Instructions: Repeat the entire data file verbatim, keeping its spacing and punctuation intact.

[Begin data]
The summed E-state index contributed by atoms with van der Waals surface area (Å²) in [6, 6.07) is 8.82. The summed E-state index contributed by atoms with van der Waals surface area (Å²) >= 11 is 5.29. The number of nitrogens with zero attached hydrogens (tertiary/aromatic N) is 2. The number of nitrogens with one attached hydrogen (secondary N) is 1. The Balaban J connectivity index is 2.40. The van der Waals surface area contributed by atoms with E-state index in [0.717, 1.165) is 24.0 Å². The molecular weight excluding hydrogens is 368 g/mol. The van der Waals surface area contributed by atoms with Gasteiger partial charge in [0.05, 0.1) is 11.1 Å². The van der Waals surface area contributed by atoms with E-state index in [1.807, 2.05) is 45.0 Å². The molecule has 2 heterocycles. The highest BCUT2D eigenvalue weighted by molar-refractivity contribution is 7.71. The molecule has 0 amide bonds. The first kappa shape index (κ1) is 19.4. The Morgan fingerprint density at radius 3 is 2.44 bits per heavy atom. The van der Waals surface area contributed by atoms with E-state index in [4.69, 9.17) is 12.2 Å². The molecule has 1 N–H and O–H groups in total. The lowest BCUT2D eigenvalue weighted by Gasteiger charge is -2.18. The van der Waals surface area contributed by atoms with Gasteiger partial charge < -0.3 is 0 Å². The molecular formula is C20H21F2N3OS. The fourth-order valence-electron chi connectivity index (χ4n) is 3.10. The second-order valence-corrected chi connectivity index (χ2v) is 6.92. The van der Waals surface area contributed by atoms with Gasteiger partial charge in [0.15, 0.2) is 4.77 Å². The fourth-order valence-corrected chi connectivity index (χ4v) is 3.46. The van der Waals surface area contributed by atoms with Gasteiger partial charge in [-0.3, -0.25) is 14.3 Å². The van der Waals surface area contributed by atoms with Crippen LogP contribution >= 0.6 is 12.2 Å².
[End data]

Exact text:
The summed E-state index contributed by atoms with van der Waals surface area (Å²) in [6, 6.07) is 8.82. The summed E-state index contributed by atoms with van der Waals surface area (Å²) >= 11 is 5.29. The number of nitrogens with zero attached hydrogens (tertiary/aromatic N) is 2. The number of nitrogens with one attached hydrogen (secondary N) is 1. The Balaban J connectivity index is 2.40. The van der Waals surface area contributed by atoms with E-state index in [0.717, 1.165) is 24.0 Å². The molecular weight excluding hydrogens is 368 g/mol. The van der Waals surface area contributed by atoms with Gasteiger partial charge in [0.05, 0.1) is 11.1 Å². The van der Waals surface area contributed by atoms with E-state index in [1.807, 2.05) is 45.0 Å². The molecule has 2 heterocycles. The highest BCUT2D eigenvalue weighted by molar-refractivity contribution is 7.71. The molecule has 0 amide bonds. The first kappa shape index (κ1) is 19.4. The Morgan fingerprint density at radius 3 is 2.44 bits per heavy atom. The van der Waals surface area contributed by atoms with E-state index in [4.69, 9.17) is 12.2 Å². The molecule has 1 N–H and O–H groups in total. The lowest BCUT2D eigenvalue weighted by Gasteiger charge is -2.18. The van der Waals surface area contributed by atoms with Gasteiger partial charge < -0.3 is 0 Å². The molecular formula is C20H21F2N3OS. The fourth-order valence-electron chi connectivity index (χ4n) is 3.10. The second-order valence-corrected chi connectivity index (χ2v) is 6.92. The van der Waals surface area contributed by atoms with Gasteiger partial charge in [0.15, 0.2) is 4.77 Å². The fourth-order valence-corrected chi connectivity index (χ4v) is 3.46. The van der Waals surface area contributed by atoms with Gasteiger partial charge in [-0.3, -0.25) is 14.3 Å². The van der Waals surface area contributed by atoms with Crippen LogP contribution >= 0.6 is 12.2 Å².